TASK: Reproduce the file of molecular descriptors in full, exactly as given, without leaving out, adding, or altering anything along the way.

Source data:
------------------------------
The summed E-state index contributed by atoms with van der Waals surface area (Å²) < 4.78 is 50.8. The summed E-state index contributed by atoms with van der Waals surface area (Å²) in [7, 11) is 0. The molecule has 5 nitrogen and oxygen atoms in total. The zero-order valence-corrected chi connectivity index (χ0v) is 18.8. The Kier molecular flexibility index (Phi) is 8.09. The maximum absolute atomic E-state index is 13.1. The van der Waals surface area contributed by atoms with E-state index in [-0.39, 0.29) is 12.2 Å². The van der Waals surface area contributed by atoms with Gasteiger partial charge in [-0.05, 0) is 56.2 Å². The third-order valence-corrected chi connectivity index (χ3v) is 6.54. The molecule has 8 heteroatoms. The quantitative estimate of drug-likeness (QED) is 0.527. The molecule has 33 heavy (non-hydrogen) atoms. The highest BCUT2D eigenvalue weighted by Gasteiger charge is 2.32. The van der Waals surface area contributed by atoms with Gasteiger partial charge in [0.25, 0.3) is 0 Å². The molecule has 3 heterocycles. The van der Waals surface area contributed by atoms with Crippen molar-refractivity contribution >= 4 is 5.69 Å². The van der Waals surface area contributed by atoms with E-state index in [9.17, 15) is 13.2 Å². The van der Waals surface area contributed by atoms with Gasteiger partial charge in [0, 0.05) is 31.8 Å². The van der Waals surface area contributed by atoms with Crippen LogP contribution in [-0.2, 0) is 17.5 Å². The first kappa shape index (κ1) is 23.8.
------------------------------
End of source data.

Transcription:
The summed E-state index contributed by atoms with van der Waals surface area (Å²) < 4.78 is 50.8. The summed E-state index contributed by atoms with van der Waals surface area (Å²) in [7, 11) is 0. The molecule has 5 nitrogen and oxygen atoms in total. The zero-order valence-corrected chi connectivity index (χ0v) is 18.8. The Kier molecular flexibility index (Phi) is 8.09. The maximum absolute atomic E-state index is 13.1. The van der Waals surface area contributed by atoms with E-state index in [-0.39, 0.29) is 12.2 Å². The van der Waals surface area contributed by atoms with Gasteiger partial charge in [-0.05, 0) is 56.2 Å². The third-order valence-corrected chi connectivity index (χ3v) is 6.54. The molecule has 8 heteroatoms. The quantitative estimate of drug-likeness (QED) is 0.527. The molecule has 33 heavy (non-hydrogen) atoms. The highest BCUT2D eigenvalue weighted by Gasteiger charge is 2.32. The van der Waals surface area contributed by atoms with Gasteiger partial charge in [0.25, 0.3) is 0 Å². The molecule has 3 heterocycles. The van der Waals surface area contributed by atoms with Crippen molar-refractivity contribution >= 4 is 5.69 Å². The van der Waals surface area contributed by atoms with E-state index in [9.17, 15) is 13.2 Å². The van der Waals surface area contributed by atoms with Gasteiger partial charge in [0, 0.05) is 31.8 Å². The van der Waals surface area contributed by atoms with Crippen LogP contribution in [-0.2, 0) is 17.5 Å². The first kappa shape index (κ1) is 23.8.